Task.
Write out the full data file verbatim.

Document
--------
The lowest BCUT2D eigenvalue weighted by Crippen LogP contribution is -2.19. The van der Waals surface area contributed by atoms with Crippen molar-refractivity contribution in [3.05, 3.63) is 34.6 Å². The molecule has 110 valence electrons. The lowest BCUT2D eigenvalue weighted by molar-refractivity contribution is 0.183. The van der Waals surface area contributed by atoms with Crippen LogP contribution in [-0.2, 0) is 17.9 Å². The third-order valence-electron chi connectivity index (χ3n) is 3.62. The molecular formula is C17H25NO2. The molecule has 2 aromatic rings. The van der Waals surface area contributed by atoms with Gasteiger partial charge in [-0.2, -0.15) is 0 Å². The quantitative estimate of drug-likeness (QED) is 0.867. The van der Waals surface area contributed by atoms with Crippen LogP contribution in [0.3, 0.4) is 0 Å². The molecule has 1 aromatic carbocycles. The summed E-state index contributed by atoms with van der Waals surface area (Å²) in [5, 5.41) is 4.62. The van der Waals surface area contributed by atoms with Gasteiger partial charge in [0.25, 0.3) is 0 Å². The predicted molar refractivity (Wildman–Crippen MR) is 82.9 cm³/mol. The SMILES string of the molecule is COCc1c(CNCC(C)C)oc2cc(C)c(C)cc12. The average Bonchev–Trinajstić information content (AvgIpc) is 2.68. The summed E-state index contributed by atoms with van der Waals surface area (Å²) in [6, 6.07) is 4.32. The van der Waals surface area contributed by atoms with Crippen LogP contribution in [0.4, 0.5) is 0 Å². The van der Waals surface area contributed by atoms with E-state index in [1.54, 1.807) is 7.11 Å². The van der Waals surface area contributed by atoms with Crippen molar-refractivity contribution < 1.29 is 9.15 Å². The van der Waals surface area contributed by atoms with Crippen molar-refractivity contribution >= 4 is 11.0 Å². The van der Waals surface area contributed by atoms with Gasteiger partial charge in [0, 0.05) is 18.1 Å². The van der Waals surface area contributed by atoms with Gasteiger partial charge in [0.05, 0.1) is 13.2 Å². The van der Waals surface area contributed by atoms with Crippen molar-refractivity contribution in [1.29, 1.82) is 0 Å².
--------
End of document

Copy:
The lowest BCUT2D eigenvalue weighted by Crippen LogP contribution is -2.19. The van der Waals surface area contributed by atoms with Crippen molar-refractivity contribution in [3.05, 3.63) is 34.6 Å². The molecule has 110 valence electrons. The lowest BCUT2D eigenvalue weighted by molar-refractivity contribution is 0.183. The van der Waals surface area contributed by atoms with Crippen LogP contribution in [-0.2, 0) is 17.9 Å². The third-order valence-electron chi connectivity index (χ3n) is 3.62. The molecular formula is C17H25NO2. The molecule has 2 aromatic rings. The van der Waals surface area contributed by atoms with Gasteiger partial charge in [-0.2, -0.15) is 0 Å². The quantitative estimate of drug-likeness (QED) is 0.867. The van der Waals surface area contributed by atoms with Crippen LogP contribution in [0.3, 0.4) is 0 Å². The molecule has 1 aromatic carbocycles. The summed E-state index contributed by atoms with van der Waals surface area (Å²) in [5, 5.41) is 4.62. The van der Waals surface area contributed by atoms with Gasteiger partial charge in [0.25, 0.3) is 0 Å². The predicted molar refractivity (Wildman–Crippen MR) is 82.9 cm³/mol. The SMILES string of the molecule is COCc1c(CNCC(C)C)oc2cc(C)c(C)cc12. The average Bonchev–Trinajstić information content (AvgIpc) is 2.68. The summed E-state index contributed by atoms with van der Waals surface area (Å²) in [6, 6.07) is 4.32. The van der Waals surface area contributed by atoms with Crippen LogP contribution in [0.4, 0.5) is 0 Å². The van der Waals surface area contributed by atoms with E-state index in [1.54, 1.807) is 7.11 Å². The van der Waals surface area contributed by atoms with Crippen molar-refractivity contribution < 1.29 is 9.15 Å². The van der Waals surface area contributed by atoms with Crippen molar-refractivity contribution >= 4 is 11.0 Å². The van der Waals surface area contributed by atoms with Gasteiger partial charge in [0, 0.05) is 18.1 Å². The van der Waals surface area contributed by atoms with Gasteiger partial charge in [0.05, 0.1) is 13.2 Å². The van der Waals surface area contributed by atoms with Crippen molar-refractivity contribution in [1.29, 1.82) is 0 Å².